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In the complex plane, set $z=x+iy$. How to prove that the function $xy(x^2-y^2)$ cannot have local maximum or minimum in $|z|<1$? I suspect that the maximum modulus principle plays a role but don't know how to make use of this idea

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Not exactly a modulus (this is not even nonnegative), but you can see it as the imaginary part of some simple holomorphic function, and as such it is harmonic. – D. Thomine Dec 9 '11 at 23:20
@ D.Thomine Yes, I see this, it is the imaginary part of $z^4/4$ or something, but now how is the fact that it is harmonic going to help me? – QuArK21343 Dec 9 '11 at 23:28
Because harmonic functions also satisfy a maximum principle ( By the way, yes, $z^4/4$ works. – D. Thomine Dec 9 '11 at 23:32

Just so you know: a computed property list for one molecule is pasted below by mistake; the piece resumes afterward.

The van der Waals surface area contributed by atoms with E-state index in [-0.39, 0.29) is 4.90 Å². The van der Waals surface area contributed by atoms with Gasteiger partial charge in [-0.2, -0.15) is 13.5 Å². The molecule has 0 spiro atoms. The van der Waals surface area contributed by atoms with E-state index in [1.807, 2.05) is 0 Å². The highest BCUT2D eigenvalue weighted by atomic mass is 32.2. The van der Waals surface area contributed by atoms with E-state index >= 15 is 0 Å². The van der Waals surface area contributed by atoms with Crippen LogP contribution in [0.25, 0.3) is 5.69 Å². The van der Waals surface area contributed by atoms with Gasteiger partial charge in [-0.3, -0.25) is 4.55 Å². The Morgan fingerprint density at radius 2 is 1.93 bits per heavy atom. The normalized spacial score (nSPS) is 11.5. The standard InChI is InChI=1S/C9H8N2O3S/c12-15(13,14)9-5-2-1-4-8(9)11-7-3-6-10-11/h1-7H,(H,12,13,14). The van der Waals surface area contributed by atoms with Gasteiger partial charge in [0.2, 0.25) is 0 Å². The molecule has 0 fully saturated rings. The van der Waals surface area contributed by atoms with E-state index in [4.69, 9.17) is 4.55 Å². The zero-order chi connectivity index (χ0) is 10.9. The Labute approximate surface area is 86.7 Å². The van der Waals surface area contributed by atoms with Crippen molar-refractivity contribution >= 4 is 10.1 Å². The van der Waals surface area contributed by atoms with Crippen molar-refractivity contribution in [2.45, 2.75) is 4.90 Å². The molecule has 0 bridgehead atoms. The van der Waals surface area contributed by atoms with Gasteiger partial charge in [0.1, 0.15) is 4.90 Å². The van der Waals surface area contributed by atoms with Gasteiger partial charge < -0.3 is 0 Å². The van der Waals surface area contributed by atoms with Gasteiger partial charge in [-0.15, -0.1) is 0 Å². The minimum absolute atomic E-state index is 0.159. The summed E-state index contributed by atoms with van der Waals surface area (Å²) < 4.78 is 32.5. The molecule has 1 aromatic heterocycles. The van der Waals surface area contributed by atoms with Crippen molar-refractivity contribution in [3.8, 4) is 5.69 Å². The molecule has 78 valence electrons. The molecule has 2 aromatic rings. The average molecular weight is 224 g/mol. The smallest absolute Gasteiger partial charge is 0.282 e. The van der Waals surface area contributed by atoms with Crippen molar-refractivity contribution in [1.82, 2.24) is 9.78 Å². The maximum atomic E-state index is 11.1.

and I believe this could be done by the usual, pedestrian way (find critical points, etc) – Glougloubarbaki Dec 9 '11 at 23:33

You don’t need complex functions at all. Just convert to polar coordinates:

$$xy(x^2-y^2)=r^4\cos\theta\sin\theta(\cos^2\theta-\sin^2\theta)=\frac12r^4\sin(2\theta)\cos(2\theta)=\frac14r^4\sin(4\theta)\,,$$ which obviously has neither a maximum nor a minimum in the open unit disk centred at the origin. Along $\theta=\frac12\pi$ it increases towards $1$ as you move away from the origin, and along $\theta=-\frac12\pi$ it decreases towards $-1$, and it’s along those rays (among others) that it attains its maximum and minimum on circles centred at the origin.

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Two parts:

It is the imaginary part of $\frac{z^4}{4}$.

This means that it is a harmonic function, and harmonic functions have a max/min principle.

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Oh - I see that while I was typing this up, the same answer came up in the comments. D. Thomine said the same thing. – mixedmath Dec 9 '11 at 23:36

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